The earthquake and resulting tsunami that devastated Japan in March, plus the subsequent nuclear crisis, were extraordinarily tragic events. Thousands of lives have been lost, property damages are in the hundreds of billions of dollars, and the environmental damage is likely to linger for years, if not decades. While these are the issues that require our greatest attention and sympathy, the fact of the matter is that the events in Japan added to the markets’ concerns, and possibly added to the economic headwinds. That caused equity markets to ratchet lower in mid-to-late March, and the ensuing flight to quality pushed U.S. Treasury yields lower.

The markets are moved each quarter by some combination of endogenous and exogenous factors. The first quarter of 2011 stands out given the magnitude of its exogenous events. It does, however, provide an important investment insight. Exogenous events, by definition, cannot be easily modeled, or forecasted. And given their random nature, we believe investors are best served by concentrating on the long-term fundamentals, applying time-tested investment strategies, and looking to make investments at reasonable prices – the investment approach that Manning & Napier has applied for more than 40 years.

A Glass Half Full Perspective

What classifies something as “half full” instead of “half empty?” It’s really a matter of expectations and perspective. The distinction between the two views may not be significant. However, a realistic understanding of the general trend is important, especially from an investment standpoint.

As the U.S. and global economy work to establish a solid footing, Manning & Napier would classify our outlook as “half full.” Put another way, we are cautiously optimistic about the prospects for a slow growth environment going forward. The economy has made noteworthy progress, but there are distinct structural issues such as a difficult job market and elevated government debt burdens that still need to be tackled.

In these first three months of 2011, sentiment regarding the U.S. economy and stock market has been predominantly upbeat. From consumer spending to small business confidence, much of the economic news has been encouraging, resulting in a wave of positive momentum for most of the first quarter. By the end of March, tensions in the Middle East, escalating oil prices, and the tsunami in Japan have introduced some fear and risk aversion back into the market. So far these events have not caused a pronounced swing toward pessimism, as there is still evidence of a self-sustaining recovery taking hold. Nonetheless, these unfortunate shocks serve as a reminder that we remain in a relatively uneven market environment. As we have emphasized in past communications, fluctuations of sentiment around a slow-growth trend may be part of the investment landscape for some time.

Looking at the underlying growth trend, the overall outlook for U.S. growth seems to be improving. However, that upward growth trajectory may largely be the result of temporary factors. In particular, the U.S. economy was aided recently by the second round of quantitative easing and the year-end tax compromise, which extended the Bush-era tax cuts for all income brackets. While difficult to measure, Manning & Napier believes this monetary and fiscal stimulus has lifted confidence and growth rates. Such support may be beneficial on a short-term basis, but sources of sustainable growth are what matters over the long run.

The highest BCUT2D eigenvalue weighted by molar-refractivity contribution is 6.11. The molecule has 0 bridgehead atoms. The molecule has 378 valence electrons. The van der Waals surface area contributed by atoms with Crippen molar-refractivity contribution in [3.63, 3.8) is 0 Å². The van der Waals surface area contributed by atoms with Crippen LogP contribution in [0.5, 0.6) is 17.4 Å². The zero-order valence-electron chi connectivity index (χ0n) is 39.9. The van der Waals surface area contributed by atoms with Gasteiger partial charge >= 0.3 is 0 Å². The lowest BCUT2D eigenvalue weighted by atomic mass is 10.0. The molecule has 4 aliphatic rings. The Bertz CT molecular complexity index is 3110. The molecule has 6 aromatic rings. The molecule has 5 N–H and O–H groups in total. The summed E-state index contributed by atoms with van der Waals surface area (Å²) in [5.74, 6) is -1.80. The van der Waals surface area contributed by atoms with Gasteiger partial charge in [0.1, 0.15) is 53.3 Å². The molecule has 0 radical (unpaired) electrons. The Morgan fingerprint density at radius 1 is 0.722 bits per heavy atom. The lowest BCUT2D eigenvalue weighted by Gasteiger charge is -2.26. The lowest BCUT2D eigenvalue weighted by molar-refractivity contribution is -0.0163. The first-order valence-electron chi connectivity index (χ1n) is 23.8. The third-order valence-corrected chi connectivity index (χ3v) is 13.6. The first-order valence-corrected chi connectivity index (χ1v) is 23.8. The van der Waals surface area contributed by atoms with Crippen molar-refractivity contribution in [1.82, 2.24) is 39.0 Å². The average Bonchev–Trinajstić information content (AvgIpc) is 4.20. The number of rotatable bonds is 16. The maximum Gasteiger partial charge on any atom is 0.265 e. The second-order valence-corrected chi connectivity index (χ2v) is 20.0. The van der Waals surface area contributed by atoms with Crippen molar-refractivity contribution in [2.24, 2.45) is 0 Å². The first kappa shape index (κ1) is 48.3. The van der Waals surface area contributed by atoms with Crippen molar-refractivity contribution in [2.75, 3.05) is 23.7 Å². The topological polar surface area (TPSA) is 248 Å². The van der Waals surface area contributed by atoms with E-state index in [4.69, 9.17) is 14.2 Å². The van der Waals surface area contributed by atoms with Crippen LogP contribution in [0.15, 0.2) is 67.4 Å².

Achieving sustainable growth over the long-term is largely dependent on the consumer, which accounts for about 70% of the U.S. economy. Indeed, the consumer is undoubtedly healthier than when the U.S. entered the recession. Debt levels have subsided as consumers have paid off loans, defaulted, and/or decreased spending. Personal income growth has also stabilized due to an increase in hours worked and modest job growth. This improvement means that the worst of the consumer retrenchment process may be behind us, but we still do not expect a sharp rebound in consumption going forward. In fact, much of the growth in incomes has been dependent on government transfer payments (i.e., unemployment benefits), and the job market remains weak as well. All in all, the consumer is better, but not great. With the consumer healing process still underway, we feel a “half full” perspective for the U.S. economy is appropriate.

As the consumer slowly works through high debt burdens, U.S. growth has been heavily reliant on investment throughout the recovery. Capital spending and inventory accumulation have accounted for a noticeable part of GDP growth over the past year, although a slowdown in business investment subtracted from growth during the fourth quarter of 2010. This dependence on investment means the economy may be more sensitive to business cycles going forward, which could lead to greater volatility, and provides another reason to remain cautious in our outlook for slow growth in the coming years.

Manning & Napier’s “half full” perspective also applies to the equity markets. As the equation below shows, after rebounding off extreme lows, it would require growth in sales, margins, or valuation multiples to get higher stock market returns going forward.

Price = Sales x Margin x Valuation Multiple